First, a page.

The thing is, nobody in the actual show expresses these opinions. Shiori’s reaction comes from her own low self-esteem and the sense that Jury’s affection makes her “weak” and gives Shiori power over here; not once does she show surprise or express shock about the fact that Jury is in love with another girl. The closest the series comes to making this about a “socially taboo” relationship is during the shadow play (“what will people think?”), as Vrai noted above, but even here it’s vague enough that we could read it as a general fear of others discovering our secret vulnerabilities or cruelties. Compare this to other anime, such as the more problematic of the “boys’ love” stories, where someone is nearly always crying “But I’m a guy!” at some point—an exclamation that quietly grants validity to the idea that non-hetero attraction is inherently “outside the norm” and therefore worthy of surprise.
I have a quiet hope that as time passes and society stops seeing non-hetero relationships as some kind of aberration or “other” that future Utena viewers will simply read this as a tale of two people struggling with their personal insecurities and emotions for one another. For now, though, we can acknowledge and discuss the series from a contextual perspective, and also appreciate that Utena is the kind of series that treats all of its relationships equally, making them each as “normal” (or more accurately, as unusual) as the next.
The Sensei Next Door
Ganymede and the Danger of Innocence
Worth noting before I slowly keel over on my couch: Utena doesn’t have a whole lot to do here, but from her position of relative ignorance and good intentions, she does try to get Jury to “forgive” Shiori for whatever happened between them, and Jury calls Utena out for being “cruelly innocent.” She compares Utena to Shiori, which may be slightly true in that both girls lack a certain level of self-awareness, but from an audience perspective it’s pretty clear that Shiori’s innocence is a front while Utena’s is genuine (at worst, she’s willfully ignorant, but even that’s debatable).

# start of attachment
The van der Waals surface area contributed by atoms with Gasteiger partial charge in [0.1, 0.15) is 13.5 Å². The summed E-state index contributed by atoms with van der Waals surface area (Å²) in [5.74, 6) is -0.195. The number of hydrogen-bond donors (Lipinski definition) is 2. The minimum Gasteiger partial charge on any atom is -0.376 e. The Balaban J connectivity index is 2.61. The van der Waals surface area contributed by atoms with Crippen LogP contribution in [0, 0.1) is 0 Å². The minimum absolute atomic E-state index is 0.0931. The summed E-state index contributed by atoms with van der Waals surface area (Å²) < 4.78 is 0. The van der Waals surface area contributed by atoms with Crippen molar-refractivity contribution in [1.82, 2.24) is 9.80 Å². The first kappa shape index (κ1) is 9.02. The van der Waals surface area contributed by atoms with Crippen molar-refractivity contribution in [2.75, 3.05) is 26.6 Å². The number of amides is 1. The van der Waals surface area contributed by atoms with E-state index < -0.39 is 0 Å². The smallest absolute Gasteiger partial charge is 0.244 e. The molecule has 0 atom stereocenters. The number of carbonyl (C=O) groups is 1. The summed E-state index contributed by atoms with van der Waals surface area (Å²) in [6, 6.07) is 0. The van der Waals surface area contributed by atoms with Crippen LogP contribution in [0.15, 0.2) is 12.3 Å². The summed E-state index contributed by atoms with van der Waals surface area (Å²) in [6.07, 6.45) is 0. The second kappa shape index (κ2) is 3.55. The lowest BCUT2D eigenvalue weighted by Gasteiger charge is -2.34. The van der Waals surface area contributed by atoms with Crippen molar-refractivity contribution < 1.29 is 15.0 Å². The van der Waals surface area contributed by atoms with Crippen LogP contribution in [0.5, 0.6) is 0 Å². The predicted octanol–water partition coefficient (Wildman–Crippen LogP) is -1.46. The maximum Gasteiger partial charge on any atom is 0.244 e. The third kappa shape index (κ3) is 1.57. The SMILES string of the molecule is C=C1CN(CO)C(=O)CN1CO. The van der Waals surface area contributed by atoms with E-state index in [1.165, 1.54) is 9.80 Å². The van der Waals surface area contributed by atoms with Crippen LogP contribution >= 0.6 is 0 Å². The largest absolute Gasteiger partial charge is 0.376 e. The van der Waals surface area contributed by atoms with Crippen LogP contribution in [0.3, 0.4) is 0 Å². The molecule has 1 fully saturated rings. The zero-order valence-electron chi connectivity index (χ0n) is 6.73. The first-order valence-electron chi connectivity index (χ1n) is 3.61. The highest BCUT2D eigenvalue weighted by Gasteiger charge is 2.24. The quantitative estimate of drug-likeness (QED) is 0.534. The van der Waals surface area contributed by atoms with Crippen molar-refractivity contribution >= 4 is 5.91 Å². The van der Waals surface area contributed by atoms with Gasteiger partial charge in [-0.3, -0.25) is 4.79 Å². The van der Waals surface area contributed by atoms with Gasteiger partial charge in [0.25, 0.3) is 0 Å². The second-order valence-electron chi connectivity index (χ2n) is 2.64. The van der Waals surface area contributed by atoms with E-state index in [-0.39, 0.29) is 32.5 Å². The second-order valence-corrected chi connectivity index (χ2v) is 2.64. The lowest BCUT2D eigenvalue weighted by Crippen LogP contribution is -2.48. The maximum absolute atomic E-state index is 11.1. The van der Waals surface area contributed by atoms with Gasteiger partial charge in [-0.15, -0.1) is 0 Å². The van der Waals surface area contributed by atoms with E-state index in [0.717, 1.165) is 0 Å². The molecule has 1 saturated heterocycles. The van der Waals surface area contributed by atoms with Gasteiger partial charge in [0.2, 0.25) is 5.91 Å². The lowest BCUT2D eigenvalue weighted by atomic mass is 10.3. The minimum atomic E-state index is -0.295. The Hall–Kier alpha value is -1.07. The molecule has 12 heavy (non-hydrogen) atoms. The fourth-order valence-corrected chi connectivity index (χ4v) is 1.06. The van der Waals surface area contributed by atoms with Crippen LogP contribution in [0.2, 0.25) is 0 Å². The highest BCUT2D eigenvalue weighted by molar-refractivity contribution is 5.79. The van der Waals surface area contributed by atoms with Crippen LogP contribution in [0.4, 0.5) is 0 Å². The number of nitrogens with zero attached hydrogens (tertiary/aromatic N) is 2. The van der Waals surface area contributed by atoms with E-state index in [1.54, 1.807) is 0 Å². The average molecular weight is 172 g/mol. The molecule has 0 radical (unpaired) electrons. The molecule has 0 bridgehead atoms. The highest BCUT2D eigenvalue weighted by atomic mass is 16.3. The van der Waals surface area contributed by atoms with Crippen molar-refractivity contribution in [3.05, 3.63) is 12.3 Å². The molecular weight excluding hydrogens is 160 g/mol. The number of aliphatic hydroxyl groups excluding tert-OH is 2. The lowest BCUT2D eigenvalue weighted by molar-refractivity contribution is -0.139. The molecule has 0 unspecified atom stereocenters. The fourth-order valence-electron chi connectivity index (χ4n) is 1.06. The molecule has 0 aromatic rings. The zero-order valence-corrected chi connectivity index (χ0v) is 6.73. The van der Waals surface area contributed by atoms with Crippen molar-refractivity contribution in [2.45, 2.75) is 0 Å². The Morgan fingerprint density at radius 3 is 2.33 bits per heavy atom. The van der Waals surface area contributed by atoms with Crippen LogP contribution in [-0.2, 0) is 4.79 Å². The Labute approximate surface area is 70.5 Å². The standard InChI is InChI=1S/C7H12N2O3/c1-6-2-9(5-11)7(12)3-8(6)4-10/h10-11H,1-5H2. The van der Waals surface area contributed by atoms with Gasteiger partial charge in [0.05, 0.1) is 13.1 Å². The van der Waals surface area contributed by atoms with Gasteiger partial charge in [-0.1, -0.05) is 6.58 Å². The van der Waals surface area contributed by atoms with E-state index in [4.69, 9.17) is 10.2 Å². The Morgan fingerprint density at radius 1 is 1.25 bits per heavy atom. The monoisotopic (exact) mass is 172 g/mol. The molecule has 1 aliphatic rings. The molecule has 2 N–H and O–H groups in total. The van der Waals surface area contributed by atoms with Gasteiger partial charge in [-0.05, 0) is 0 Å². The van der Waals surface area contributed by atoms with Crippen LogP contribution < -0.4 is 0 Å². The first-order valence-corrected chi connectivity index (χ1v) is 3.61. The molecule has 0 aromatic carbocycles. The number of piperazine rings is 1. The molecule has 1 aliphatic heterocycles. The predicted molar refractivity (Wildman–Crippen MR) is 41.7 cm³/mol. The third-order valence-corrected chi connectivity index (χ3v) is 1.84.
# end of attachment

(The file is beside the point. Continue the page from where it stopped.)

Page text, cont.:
When Utena discusses this with Akio (a scene that serves as an extended lesson in how to write painfully dramatic irony), he remarks that Utena reminds him of Ganymede. As with most mythology, there are variations of the Ganymede tale, but the gist of it is that he was the beautiful mortal son of Tros, the king of Troy, whom Zeus took back to Mount Olympus to become his cup-bearer. Zeus was in love with the boy (emotionally for sure, and in many versions of the tale the two had a physical relationship as well), which sparked Hera’s jealousy. To keep Ganymede safe from her rage, Zeus made him an immortal and placed him in the sky as the constellation Aquarius. The story is often read as a religious justification for same-sex relationships, particularly those between adult men and adolescent boys (called “pederasty“).
A beautiful, noble prince plucked from the mundane world and set in the divine one, entangled in a relationship with a powerful being, caught between godly forces and eventually sent away, given immortality but losing all personal connections and ties in the process… the comparison seems an apt one at first glance, but it certainly doesn’t bode well for Utena’s future. And given that Akio is the one making this observation, it only adds to the sense that Utena herself is gradually “going deeper” into a world she can hardly see and barely understands. And that innocence could be very dangerous indeed.
Screenshots snagged from Empty Movement.